Returning to school serves as a wake-up call, both to teachers and students

Students+crowd+the+entrance%2C+excited+to+see+their+friends+and+talk+to+them+before+class%2C+something+they+were+unable+to+do+last+year.

Photo by Lindsey Leitner

Students crowd the entrance, excited to see their friends and talk to them before class, something they were unable to do last year.

With the switch back from virtual and hybrid learning to full-time in person instruction, students feel the need to re-learn how to complete their formerly normal everyday actions.

As in every situation, there are positives and negatives to being back. Some of these positives, according to a majority of students, include being in a school setting.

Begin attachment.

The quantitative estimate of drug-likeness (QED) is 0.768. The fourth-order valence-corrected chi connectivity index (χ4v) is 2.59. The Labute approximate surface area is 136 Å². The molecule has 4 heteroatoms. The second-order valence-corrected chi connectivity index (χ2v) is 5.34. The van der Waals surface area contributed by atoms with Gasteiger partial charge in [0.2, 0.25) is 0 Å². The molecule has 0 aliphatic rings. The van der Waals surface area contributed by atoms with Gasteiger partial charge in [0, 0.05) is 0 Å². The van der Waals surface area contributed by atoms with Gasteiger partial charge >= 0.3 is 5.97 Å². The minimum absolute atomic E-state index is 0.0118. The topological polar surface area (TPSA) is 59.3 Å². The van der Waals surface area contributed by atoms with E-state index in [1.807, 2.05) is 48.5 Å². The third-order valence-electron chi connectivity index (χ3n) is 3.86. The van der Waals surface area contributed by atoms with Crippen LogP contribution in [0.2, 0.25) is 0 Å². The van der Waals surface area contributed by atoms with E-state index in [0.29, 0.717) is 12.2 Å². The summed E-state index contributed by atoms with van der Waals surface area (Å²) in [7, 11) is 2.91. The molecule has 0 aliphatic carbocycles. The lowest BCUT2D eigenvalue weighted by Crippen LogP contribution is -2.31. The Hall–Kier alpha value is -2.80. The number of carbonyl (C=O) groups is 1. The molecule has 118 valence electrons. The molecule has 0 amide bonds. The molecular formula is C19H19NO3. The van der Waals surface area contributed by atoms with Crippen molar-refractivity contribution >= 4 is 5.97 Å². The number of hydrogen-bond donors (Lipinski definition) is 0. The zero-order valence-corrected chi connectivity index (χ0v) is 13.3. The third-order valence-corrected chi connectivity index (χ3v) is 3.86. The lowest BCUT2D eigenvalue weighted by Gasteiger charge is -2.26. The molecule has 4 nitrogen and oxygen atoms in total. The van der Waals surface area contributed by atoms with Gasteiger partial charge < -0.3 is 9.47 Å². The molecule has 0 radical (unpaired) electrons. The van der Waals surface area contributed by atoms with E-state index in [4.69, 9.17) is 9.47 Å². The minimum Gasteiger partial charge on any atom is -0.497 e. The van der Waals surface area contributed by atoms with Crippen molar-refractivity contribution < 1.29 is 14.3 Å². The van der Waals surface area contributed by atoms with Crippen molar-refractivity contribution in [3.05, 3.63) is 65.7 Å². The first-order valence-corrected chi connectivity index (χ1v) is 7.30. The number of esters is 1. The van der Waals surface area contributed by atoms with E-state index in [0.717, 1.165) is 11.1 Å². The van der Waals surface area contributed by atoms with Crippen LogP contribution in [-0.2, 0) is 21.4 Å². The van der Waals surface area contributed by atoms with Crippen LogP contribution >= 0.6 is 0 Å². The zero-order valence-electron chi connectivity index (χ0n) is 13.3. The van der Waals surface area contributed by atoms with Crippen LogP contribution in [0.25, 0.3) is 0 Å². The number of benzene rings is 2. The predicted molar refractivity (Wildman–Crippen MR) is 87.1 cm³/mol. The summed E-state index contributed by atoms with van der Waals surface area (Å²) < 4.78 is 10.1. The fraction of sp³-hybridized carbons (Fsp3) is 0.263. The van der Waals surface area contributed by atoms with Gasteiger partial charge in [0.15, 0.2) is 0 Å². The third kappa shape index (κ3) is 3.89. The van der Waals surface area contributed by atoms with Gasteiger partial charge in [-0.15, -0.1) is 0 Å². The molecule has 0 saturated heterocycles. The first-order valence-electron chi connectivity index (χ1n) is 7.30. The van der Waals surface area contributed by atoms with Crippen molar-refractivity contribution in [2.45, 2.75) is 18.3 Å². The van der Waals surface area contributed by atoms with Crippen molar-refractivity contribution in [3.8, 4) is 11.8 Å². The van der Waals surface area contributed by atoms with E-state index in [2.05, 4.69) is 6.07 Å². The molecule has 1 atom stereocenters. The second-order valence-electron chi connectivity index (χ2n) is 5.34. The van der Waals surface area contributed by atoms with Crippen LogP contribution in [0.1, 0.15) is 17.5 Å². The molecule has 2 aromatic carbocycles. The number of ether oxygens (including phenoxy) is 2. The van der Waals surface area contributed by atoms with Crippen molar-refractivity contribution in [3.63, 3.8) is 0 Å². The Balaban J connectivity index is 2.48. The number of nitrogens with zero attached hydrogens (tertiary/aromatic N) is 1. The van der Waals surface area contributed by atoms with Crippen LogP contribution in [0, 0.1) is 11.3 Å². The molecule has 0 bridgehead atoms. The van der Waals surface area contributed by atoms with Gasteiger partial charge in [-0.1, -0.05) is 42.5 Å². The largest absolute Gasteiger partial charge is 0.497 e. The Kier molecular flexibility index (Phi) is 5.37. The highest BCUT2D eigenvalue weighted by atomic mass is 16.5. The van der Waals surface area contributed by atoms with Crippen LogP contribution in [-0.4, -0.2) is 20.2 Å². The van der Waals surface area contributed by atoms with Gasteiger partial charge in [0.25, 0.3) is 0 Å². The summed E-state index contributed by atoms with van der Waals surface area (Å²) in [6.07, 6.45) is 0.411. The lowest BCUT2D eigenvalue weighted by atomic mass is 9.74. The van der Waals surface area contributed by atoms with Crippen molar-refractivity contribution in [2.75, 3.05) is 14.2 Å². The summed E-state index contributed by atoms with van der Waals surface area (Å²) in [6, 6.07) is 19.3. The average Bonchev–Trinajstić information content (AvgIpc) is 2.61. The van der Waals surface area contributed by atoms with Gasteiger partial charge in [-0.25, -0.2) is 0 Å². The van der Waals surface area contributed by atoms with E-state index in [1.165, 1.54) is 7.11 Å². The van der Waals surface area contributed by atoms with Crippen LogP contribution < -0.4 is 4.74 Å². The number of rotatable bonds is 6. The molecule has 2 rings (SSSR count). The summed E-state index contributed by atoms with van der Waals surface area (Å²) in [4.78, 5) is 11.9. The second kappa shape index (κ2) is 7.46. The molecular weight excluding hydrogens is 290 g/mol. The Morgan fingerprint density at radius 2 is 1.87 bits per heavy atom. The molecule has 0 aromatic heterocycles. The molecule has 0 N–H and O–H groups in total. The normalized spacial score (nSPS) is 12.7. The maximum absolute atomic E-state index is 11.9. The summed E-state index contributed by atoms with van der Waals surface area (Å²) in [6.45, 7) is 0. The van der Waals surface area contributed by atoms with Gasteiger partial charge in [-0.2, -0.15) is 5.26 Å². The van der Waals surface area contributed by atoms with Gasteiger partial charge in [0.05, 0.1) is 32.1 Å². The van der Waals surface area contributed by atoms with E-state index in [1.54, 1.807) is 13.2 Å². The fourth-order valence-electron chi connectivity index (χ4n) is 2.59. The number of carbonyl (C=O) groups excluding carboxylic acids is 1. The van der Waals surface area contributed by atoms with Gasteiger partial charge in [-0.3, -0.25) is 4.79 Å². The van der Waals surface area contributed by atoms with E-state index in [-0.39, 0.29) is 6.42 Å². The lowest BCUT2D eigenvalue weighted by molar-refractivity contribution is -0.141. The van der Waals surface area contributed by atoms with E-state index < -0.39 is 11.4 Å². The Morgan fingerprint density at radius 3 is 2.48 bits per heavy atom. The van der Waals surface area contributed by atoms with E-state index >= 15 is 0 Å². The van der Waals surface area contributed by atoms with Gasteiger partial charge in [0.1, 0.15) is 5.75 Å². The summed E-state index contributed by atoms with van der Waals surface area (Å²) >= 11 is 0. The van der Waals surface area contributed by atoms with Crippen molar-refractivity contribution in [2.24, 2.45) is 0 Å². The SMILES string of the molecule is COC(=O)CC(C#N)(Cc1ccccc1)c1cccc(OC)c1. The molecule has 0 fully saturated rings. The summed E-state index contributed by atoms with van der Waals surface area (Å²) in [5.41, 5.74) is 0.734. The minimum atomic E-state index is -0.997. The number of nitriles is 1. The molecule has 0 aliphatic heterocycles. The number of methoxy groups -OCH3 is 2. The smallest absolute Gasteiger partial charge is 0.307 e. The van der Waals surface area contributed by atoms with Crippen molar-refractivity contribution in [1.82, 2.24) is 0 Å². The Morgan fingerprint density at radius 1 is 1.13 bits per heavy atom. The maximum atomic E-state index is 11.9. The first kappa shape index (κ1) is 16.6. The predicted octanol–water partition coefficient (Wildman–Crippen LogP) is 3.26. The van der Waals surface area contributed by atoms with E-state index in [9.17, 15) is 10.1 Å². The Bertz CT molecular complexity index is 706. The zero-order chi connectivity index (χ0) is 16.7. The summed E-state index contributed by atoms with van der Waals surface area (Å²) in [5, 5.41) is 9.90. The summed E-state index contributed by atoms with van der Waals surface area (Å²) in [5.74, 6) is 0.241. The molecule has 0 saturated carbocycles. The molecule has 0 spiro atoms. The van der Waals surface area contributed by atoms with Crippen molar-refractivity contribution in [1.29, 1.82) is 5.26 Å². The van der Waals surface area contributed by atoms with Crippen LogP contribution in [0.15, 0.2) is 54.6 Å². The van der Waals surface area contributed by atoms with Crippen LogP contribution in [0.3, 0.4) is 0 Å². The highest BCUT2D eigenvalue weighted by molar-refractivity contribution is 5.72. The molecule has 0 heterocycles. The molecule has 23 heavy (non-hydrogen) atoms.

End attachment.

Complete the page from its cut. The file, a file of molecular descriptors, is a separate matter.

“I like being in a good environment and being able to get stuff done,” a student said.

Additionally, the social aspect makes in-person learning much more appealing. Getting to spend every day having face-to-face interactions with friends makes it easier to get through the monotonous school day.

However, after going an entire year without waking up as early, taking tests in person, being face-to-face with their teachers and seeing friends and peers all day, students struggle to return to this routine.

While the majority of students prefer being in person, they also dislike the assumption from teachers that they still receive the same education benefits last year as they would have in a normal school year.

“It’s tough to readjust and use material from classes I took last year that I don’t really remember anything about,” one student said.

“It has taken a large physical and mental toll,” another student said.